It might be too silly of a question, but here you go.

Suppose you have some software that contains a tricky nested assembly sequence (like this one) you try to reverse engineer. brain*[pen&paper] totally rocks, but you would like to consult IDA (or anything similar), but you cannot directly drag&drop into IDA for (whatever reason, maybe a bug).

You have the assembly code for that assembly sequence, and as a work around, you can theoretically compile a program that would contain the following (in C-code),

int main(int argc, char *argv[])
  // your tricky assembly sequence here, then
  // perhaps puts(eax), puts(ebx) etc

Seems like a fair an easy task. But in practice, how could I compile such a quick and dirty program in practice? Preferably via gcc?

  • what do you have in hand 0x55 or push ebp fir first try capstone for second try key stone
    – blabb
    Jan 7, 2020 at 15:41

1 Answer 1


I would assemble the code and then analyze it using emulation.

Example assembly taken from the link:

mov     rax, QWORD PTR [rbp-16]   ; Move i (=9) to RAX
movabs  rdx, -3689348814741910323 ; Move some magic number to RDX (?)
mul     rdx                       ; Multiply 9 by magic number
mov     rax, rdx                  ; Take only the upper 64 bits of the result
shr     rax, 2                    ; Shift these bits 2 places to the right (?)
mov     QWORD PTR [rbp-8], rax    ; Magically, RAX contains 9/5=1 now, 
                                  ; so we can assign it to j

Code to be emulated:

mov     rax, 9                    ;                         
movabs  rdx, -3689348814741910323 ;      
mul     rdx                       ;                            
mov     rax, rdx                  ;                       
shr     rax, 2                    ;

Output of emulation:

Initial state:
RAX = 0x0
RDX = 0x0
>>> 0x1000000:  mov rax, 9
RAX = 0x9
RDX = 0x0
>>> 0x1000007:  movabs  rdx, 0xcccccccccccccccd
RAX = 0x9
RDX = 0xcccccccccccccccd
>>> 0x1000011:  mul rdx
RAX = 0x3333333333333335
RDX = 0x7
>>> 0x1000014:  mov rax, rdx
RAX = 0x7
RDX = 0x7
>>> 0x1000017:  shr rax, 2
RAX = 0x1
RDX = 0x7

>>>Emulation complete.

As we can see, RAX holds 1, which is the value computed for 9 / 5. Emulation allows us to easily view the results of every step of the computation in order to understand what is happening.

The program performing the emulation is included below. A colorized gist can be found here.

It consists of 3 major components:

  1. The assembly code to assemble and emulate
  2. Assembly via the Keystone engine, as alluded to by blabb in his comment above
  3. Emulation via Unicorn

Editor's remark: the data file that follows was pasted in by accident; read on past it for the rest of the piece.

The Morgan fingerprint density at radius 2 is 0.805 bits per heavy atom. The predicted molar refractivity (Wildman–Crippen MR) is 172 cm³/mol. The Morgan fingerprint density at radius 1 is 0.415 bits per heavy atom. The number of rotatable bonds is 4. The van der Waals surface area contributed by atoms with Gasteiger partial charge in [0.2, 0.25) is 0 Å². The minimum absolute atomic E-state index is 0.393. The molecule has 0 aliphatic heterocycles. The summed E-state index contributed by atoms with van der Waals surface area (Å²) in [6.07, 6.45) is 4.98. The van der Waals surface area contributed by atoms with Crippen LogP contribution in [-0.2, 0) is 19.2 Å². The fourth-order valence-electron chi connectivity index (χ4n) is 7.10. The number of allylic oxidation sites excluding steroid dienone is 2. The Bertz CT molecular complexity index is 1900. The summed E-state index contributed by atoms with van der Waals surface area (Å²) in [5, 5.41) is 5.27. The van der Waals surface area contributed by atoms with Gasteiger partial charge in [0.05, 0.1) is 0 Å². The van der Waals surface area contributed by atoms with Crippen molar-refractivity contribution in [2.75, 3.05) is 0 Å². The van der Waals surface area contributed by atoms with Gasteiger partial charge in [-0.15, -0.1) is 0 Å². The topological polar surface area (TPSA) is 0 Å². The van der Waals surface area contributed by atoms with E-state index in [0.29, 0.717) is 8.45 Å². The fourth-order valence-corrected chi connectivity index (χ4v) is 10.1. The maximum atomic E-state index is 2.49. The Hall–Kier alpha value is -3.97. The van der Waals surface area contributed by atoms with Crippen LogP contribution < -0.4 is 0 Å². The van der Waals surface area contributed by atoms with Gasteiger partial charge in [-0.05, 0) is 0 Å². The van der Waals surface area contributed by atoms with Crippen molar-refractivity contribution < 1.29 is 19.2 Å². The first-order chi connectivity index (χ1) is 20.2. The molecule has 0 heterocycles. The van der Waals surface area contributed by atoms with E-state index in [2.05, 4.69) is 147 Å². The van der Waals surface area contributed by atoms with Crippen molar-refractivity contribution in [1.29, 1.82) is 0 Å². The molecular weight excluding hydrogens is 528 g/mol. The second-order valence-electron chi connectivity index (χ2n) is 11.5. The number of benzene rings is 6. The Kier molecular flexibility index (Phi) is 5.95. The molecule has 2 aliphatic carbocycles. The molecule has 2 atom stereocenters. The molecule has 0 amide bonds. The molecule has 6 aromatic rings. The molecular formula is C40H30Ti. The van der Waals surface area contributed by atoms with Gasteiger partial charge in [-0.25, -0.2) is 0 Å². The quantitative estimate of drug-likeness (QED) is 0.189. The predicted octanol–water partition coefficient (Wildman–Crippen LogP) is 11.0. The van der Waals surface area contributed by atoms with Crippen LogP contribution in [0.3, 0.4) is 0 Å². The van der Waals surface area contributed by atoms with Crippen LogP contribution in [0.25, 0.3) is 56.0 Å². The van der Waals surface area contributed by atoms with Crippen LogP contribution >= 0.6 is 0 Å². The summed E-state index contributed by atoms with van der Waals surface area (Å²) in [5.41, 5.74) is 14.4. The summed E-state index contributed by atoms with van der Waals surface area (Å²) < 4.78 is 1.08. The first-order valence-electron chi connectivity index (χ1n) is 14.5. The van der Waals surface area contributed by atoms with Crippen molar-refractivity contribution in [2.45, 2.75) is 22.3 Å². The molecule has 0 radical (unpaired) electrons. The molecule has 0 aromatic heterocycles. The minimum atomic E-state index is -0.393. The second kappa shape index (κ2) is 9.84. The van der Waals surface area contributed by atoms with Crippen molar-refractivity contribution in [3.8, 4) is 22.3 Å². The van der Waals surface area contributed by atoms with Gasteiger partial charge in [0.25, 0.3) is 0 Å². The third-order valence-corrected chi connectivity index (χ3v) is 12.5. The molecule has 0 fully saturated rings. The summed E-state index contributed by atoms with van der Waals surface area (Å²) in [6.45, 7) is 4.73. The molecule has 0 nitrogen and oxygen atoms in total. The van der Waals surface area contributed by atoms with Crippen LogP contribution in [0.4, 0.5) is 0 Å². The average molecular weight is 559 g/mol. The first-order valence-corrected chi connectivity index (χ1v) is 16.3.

A callback function registered with the emulation engine allows us to print information such as register values to STDOUT for each instruction in the instruction stream that is executed.


from keystone import *
from capstone import *
from unicorn import *
from unicorn.x86_const import *

# 9 divided by 5
ASM =  "mov rax, 9;                         \
        movabs  rdx, -3689348814741910323;  \
        mul rdx;                            \
        mov rax, rdx;                       \
        shr rax, 2;"

# Use Keystone Engine to assemble
def assemble_snippet():

        ks = Ks(KS_ARCH_X86, KS_MODE_64) # initialize assembler object
        encoding, count = ks.asm(ASM)    # save results of assembly
    except KsError as e:
        print("ERROR: %s" %e)

    return bytes(encoding)               # return assembled object code

# callback for tracing instructions
# Use Capstone Engine to disassemble
def hook_code(uc, address, size, user_data):

    # print contents of registers of interest
    print("RAX = 0x%x" % uc.reg_read(UC_X86_REG_RAX))
    print("RDX = 0x%x" % uc.reg_read(UC_X86_REG_RDX))

    # print disassembly of intruction stream
    instruction = uc.mem_read(address, size)
    md = user_data
    for i in md.disasm(instruction, address):
        print(">>> 0x%x:\t%s\t%s" %(i.address, i.mnemonic, i.op_str))

# from https://github.com/unicorn-engine/unicorn/blob/8621bca53758532ad6a4ec5d17684fcdb9923cc6/bindings/python/sample_x86.py#L475
def emulate():

    ADDRESS = 0x1000000                      # memory address where emulation starts
    CODE = assemble_snippet()                # object code to emulate

    mu = Uc(UC_ARCH_X86, UC_MODE_64)         # Initialize emulator in X86-64bit mode

    mu.mem_map(ADDRESS, 2 * 1024 * 1024)     # map 2MB memory for this emulation
    mu.mem_write(ADDRESS, CODE)              # map machine code to be emulated to memory
    mu.reg_write(UC_X86_REG_RSP, ADDRESS + 0x200000) # set up stack

    md = Cs(CS_ARCH_X86, CS_MODE_64)         # initialize disassembler

    mu.hook_add(UC_HOOK_CODE, hook_code, md)

    print("Initial state:")

        # emulate machine code in infinite time
        mu.emu_start(ADDRESS, ADDRESS + len(CODE))
    except UcError as e:
        print("ERROR: %s" % e)

    # final state
    print("RAX = 0x%x" % mu.reg_read(UC_X86_REG_RAX))
    print("RDX = 0x%x" % mu.reg_read(UC_X86_REG_RDX))
    print("\n>>>Emulation complete.")

if __name__ == "__main__":
  • correct me if I'm wrong, but you appear to suggest another strategy. I noted it and upvoted the answer, but any ideas on how to force-compile an executable that would perform the assembly code?
    – TAbdiukov
    Jan 13, 2020 at 14:36
  • @tabdiukov I have used extended asm in the past. It is an example of inline assembly. There is some discussion of this on stackoverflow
    – julian
    Jan 13, 2020 at 20:35

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